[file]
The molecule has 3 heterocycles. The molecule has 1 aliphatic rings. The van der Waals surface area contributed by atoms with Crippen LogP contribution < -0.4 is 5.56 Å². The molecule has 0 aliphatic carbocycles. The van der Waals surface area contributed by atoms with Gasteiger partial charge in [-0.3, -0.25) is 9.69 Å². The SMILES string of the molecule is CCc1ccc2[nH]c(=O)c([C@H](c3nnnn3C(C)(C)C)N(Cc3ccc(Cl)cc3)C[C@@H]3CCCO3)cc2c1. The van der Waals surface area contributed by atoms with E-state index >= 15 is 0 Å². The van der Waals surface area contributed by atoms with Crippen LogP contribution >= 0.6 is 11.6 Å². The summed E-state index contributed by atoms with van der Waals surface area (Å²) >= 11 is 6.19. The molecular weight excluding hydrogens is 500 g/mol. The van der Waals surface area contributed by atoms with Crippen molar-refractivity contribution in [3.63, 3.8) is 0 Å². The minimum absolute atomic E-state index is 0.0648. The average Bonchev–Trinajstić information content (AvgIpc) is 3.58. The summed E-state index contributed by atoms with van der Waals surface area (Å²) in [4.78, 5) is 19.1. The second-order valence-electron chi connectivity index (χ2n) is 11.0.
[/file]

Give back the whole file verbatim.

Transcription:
The molecule has 3 heterocycles. The molecule has 1 aliphatic rings. The van der Waals surface area contributed by atoms with Crippen LogP contribution < -0.4 is 5.56 Å². The molecule has 0 aliphatic carbocycles. The van der Waals surface area contributed by atoms with Gasteiger partial charge in [-0.3, -0.25) is 9.69 Å². The SMILES string of the molecule is CCc1ccc2[nH]c(=O)c([C@H](c3nnnn3C(C)(C)C)N(Cc3ccc(Cl)cc3)C[C@@H]3CCCO3)cc2c1. The van der Waals surface area contributed by atoms with E-state index >= 15 is 0 Å². The van der Waals surface area contributed by atoms with Crippen LogP contribution >= 0.6 is 11.6 Å². The summed E-state index contributed by atoms with van der Waals surface area (Å²) >= 11 is 6.19. The molecular weight excluding hydrogens is 500 g/mol. The van der Waals surface area contributed by atoms with Crippen molar-refractivity contribution in [3.63, 3.8) is 0 Å². The minimum absolute atomic E-state index is 0.0648. The average Bonchev–Trinajstić information content (AvgIpc) is 3.58. The summed E-state index contributed by atoms with van der Waals surface area (Å²) in [4.78, 5) is 19.1. The second-order valence-electron chi connectivity index (χ2n) is 11.0.